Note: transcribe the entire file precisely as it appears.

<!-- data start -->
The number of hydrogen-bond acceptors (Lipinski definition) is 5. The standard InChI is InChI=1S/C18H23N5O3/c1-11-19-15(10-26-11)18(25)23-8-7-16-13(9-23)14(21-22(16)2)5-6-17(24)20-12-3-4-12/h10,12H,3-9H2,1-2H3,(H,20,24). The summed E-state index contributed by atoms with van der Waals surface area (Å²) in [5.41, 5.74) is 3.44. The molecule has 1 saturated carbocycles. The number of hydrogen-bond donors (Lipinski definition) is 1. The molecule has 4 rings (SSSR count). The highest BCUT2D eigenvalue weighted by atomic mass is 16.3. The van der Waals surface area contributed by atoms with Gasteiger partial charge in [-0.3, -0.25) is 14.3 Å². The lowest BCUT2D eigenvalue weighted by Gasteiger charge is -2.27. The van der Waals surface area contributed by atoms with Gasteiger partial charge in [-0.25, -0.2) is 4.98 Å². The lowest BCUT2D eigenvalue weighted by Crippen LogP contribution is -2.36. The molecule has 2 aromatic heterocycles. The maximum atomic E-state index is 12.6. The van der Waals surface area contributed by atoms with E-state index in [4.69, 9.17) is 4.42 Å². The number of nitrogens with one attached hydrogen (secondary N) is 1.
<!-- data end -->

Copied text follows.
The number of hydrogen-bond acceptors (Lipinski definition) is 5. The standard InChI is InChI=1S/C18H23N5O3/c1-11-19-15(10-26-11)18(25)23-8-7-16-13(9-23)14(21-22(16)2)5-6-17(24)20-12-3-4-12/h10,12H,3-9H2,1-2H3,(H,20,24). The summed E-state index contributed by atoms with van der Waals surface area (Å²) in [5.41, 5.74) is 3.44. The molecule has 1 saturated carbocycles. The number of hydrogen-bond donors (Lipinski definition) is 1. The molecule has 4 rings (SSSR count). The highest BCUT2D eigenvalue weighted by atomic mass is 16.3. The van der Waals surface area contributed by atoms with Gasteiger partial charge in [-0.3, -0.25) is 14.3 Å². The lowest BCUT2D eigenvalue weighted by Gasteiger charge is -2.27. The van der Waals surface area contributed by atoms with Gasteiger partial charge in [-0.25, -0.2) is 4.98 Å². The lowest BCUT2D eigenvalue weighted by Crippen LogP contribution is -2.36. The molecule has 2 aromatic heterocycles. The maximum atomic E-state index is 12.6. The van der Waals surface area contributed by atoms with E-state index in [4.69, 9.17) is 4.42 Å². The number of nitrogens with one attached hydrogen (secondary N) is 1.